Older people are also more likely to experience the more severe, potentially dangerous effects secondary to anticholinergic medications. Preexisting cognitive issues, such as Alzheimer’s disease and Lewy body dementia, make the elderly even more sensitive to anticholinergic-induced confusion, memory impairment, and delirium. Dizziness and blurred vision can increase the risk of falls.

Dentists might be the first health care professionals to detect signs of anticholinergic toxicity, especially since, because of COVID, many patients have put off seeing their physician. Signs of toxicity which may require urgent medical referral include:5

  • Dilated pupils causing blurred vision (which can increase the risk of falls and accidents)
  • Decreased sweating which can lead to heat stroke and heat exhaustion in hot environments (risk is increased if also taking a diuretic)
  • Constipation
  • Urinary retention (and worsening of benign prostatic hyperplasia (BPH))
  • Increased heart rate (over 100 bpm)
  • Restlessness, disorientation, agitation
  • Confusion, memory impairment
  • Worsened cognition in patients with dementia
  • Ataxia, muscle twitching, hyperreflexia, seizures
  • Hypertension or hypotension
  • Excessive sedation

Perform a comprehensive medication assessment at each appointment

Patients should be asked at every appointment about dry mouth. In addition to an oral exam, the patient can be asked a few questions to help with the diagnosis:8

  1. Does your mouth usually feel dry?
  2. Does your mouth feel dry when eating a meal?
  3. Do you have difficulty swallowing dry foods?
  4. Do you need to sip liquids to swallow dry food?
  5. Is the amount of saliva in your mouth inadequate most of the time?

Patients may have a dry mouth but are not bothered by it. They might not realize it can cause problems, so this is an important education point. Other patients have no sensation of dry mouth, and it is the dentist who diagnoses the consequences such as caries, missing teeth or periodontal disease.

At each visit, the dentist should also collect information about prescriptions, including doses, directions, indications, and duration of use. If the regimen is complex, or the patient has trouble remembering what they are taking, a list can be requested from the patient’s pharmacy.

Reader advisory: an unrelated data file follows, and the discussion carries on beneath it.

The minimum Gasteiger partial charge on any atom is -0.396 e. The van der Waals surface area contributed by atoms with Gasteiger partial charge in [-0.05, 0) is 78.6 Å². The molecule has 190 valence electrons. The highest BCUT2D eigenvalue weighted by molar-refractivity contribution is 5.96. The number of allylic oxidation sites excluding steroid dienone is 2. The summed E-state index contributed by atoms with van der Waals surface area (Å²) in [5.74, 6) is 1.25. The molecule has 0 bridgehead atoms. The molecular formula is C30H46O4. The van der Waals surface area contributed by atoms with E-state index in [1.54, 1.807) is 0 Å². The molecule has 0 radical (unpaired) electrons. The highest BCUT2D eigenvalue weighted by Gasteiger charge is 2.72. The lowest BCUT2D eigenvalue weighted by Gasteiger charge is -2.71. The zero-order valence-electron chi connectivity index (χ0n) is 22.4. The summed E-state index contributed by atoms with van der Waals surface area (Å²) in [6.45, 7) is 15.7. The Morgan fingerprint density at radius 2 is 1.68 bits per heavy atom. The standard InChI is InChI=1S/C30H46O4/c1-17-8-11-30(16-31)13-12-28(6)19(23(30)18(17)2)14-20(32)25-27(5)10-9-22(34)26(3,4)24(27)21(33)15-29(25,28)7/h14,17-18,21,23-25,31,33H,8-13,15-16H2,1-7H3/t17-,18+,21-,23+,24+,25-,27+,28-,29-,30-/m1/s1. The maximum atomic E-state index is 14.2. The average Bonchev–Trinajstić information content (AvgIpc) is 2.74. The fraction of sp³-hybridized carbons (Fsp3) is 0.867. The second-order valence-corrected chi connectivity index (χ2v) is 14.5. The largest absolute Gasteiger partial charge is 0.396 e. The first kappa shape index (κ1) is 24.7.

Include over-the-counter (OTC) drugs when gathering information. Drugs for cough, cold, allergy, sleep, nausea, diarrhea, and muscle pain are common causes of dry mouth. Often, these drugs come in various combinations with each other and/or with other ingredients, all with similar brand names. Try to find out the exact brand name of the product they are using, then either check with a pharmacist or look it up on Health Canada’s Drug Product Database to find its ingredients (canada.ca/en/health-canada/services/drugs-health-products/drug-products/drug-product-database.html).

Review each medication with the patient and ask if and how they are taking it. Patients might have stopped taking their medication if dry mouth or other side effects became too bothersome. If they report dry mouth, ask the patient if they can identify the drug(s) they think could be the cause. They might have noticed dry mouth starting after a change was made. Anticholinergic-induced dry mouth tends to develop quickly after starting a new drug or increasing the dose.

Also, ask about recreational drug use, including alcohol, tobacco, e-cigarettes (vaping), cannabis and caffeine, as these can contribute to dry mouth. Other drugs associated with dry mouth include MDMA (ecstasy), cocaine, and methamphetamine.9,10

Once a list is created, check to see if the patient is taking any medications that could be causing dry mouth. A pharmacist can help with this. While Table 1 focuses on psychotropic medications, the drugs below are examples of other drugs reported to cause dry mouth in more than 10% of patients:1,5

Anticholinergics

e.g. atropine, glycopyrrolate, scopolamine
Drugs for overactive bladder
e.g. darifenacin, fesoterodine, flavoxate, oxybutynin, solifenacin, tolterodine, trospium.